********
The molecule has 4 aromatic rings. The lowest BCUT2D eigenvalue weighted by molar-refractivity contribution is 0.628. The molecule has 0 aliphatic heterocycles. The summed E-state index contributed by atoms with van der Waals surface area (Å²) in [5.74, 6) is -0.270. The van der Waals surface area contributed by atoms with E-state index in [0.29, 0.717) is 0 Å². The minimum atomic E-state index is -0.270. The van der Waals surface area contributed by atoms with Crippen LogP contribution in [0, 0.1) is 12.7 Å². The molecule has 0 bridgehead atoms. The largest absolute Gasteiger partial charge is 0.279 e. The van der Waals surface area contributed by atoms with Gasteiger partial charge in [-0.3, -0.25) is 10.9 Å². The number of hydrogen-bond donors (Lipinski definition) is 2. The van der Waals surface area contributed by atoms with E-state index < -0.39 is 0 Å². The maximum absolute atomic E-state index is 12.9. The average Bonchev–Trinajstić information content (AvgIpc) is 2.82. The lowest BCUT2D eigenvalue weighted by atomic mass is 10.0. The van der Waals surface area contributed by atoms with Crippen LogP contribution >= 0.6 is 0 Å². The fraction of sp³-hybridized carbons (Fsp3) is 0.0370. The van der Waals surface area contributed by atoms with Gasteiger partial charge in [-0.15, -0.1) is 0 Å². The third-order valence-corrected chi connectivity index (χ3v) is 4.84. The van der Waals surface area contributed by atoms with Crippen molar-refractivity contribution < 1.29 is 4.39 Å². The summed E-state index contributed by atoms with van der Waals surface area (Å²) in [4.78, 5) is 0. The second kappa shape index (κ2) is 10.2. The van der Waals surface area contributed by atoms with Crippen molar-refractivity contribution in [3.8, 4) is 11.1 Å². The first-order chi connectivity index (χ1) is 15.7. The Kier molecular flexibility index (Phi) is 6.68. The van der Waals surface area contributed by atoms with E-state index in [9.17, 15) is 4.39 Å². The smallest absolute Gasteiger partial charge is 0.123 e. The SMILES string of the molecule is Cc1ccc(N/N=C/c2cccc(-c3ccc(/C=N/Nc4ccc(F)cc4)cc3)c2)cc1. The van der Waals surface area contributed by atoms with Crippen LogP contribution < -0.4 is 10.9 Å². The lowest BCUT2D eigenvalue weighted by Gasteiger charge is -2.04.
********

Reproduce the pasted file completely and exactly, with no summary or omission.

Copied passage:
The molecule has 4 aromatic rings. The lowest BCUT2D eigenvalue weighted by molar-refractivity contribution is 0.628. The molecule has 0 aliphatic heterocycles. The summed E-state index contributed by atoms with van der Waals surface area (Å²) in [5.74, 6) is -0.270. The van der Waals surface area contributed by atoms with E-state index in [0.29, 0.717) is 0 Å². The minimum atomic E-state index is -0.270. The van der Waals surface area contributed by atoms with Crippen LogP contribution in [0, 0.1) is 12.7 Å². The molecule has 0 bridgehead atoms. The largest absolute Gasteiger partial charge is 0.279 e. The van der Waals surface area contributed by atoms with Gasteiger partial charge in [-0.3, -0.25) is 10.9 Å². The number of hydrogen-bond donors (Lipinski definition) is 2. The van der Waals surface area contributed by atoms with E-state index < -0.39 is 0 Å². The maximum absolute atomic E-state index is 12.9. The average Bonchev–Trinajstić information content (AvgIpc) is 2.82. The lowest BCUT2D eigenvalue weighted by atomic mass is 10.0. The van der Waals surface area contributed by atoms with Crippen LogP contribution >= 0.6 is 0 Å². The fraction of sp³-hybridized carbons (Fsp3) is 0.0370. The van der Waals surface area contributed by atoms with Gasteiger partial charge in [-0.15, -0.1) is 0 Å². The third-order valence-corrected chi connectivity index (χ3v) is 4.84. The van der Waals surface area contributed by atoms with Crippen molar-refractivity contribution < 1.29 is 4.39 Å². The summed E-state index contributed by atoms with van der Waals surface area (Å²) in [4.78, 5) is 0. The second kappa shape index (κ2) is 10.2. The van der Waals surface area contributed by atoms with Crippen molar-refractivity contribution in [3.8, 4) is 11.1 Å². The first-order chi connectivity index (χ1) is 15.7. The Kier molecular flexibility index (Phi) is 6.68. The van der Waals surface area contributed by atoms with E-state index in [9.17, 15) is 4.39 Å². The smallest absolute Gasteiger partial charge is 0.123 e. The SMILES string of the molecule is Cc1ccc(N/N=C/c2cccc(-c3ccc(/C=N/Nc4ccc(F)cc4)cc3)c2)cc1. The van der Waals surface area contributed by atoms with Crippen LogP contribution < -0.4 is 10.9 Å². The lowest BCUT2D eigenvalue weighted by Gasteiger charge is -2.04.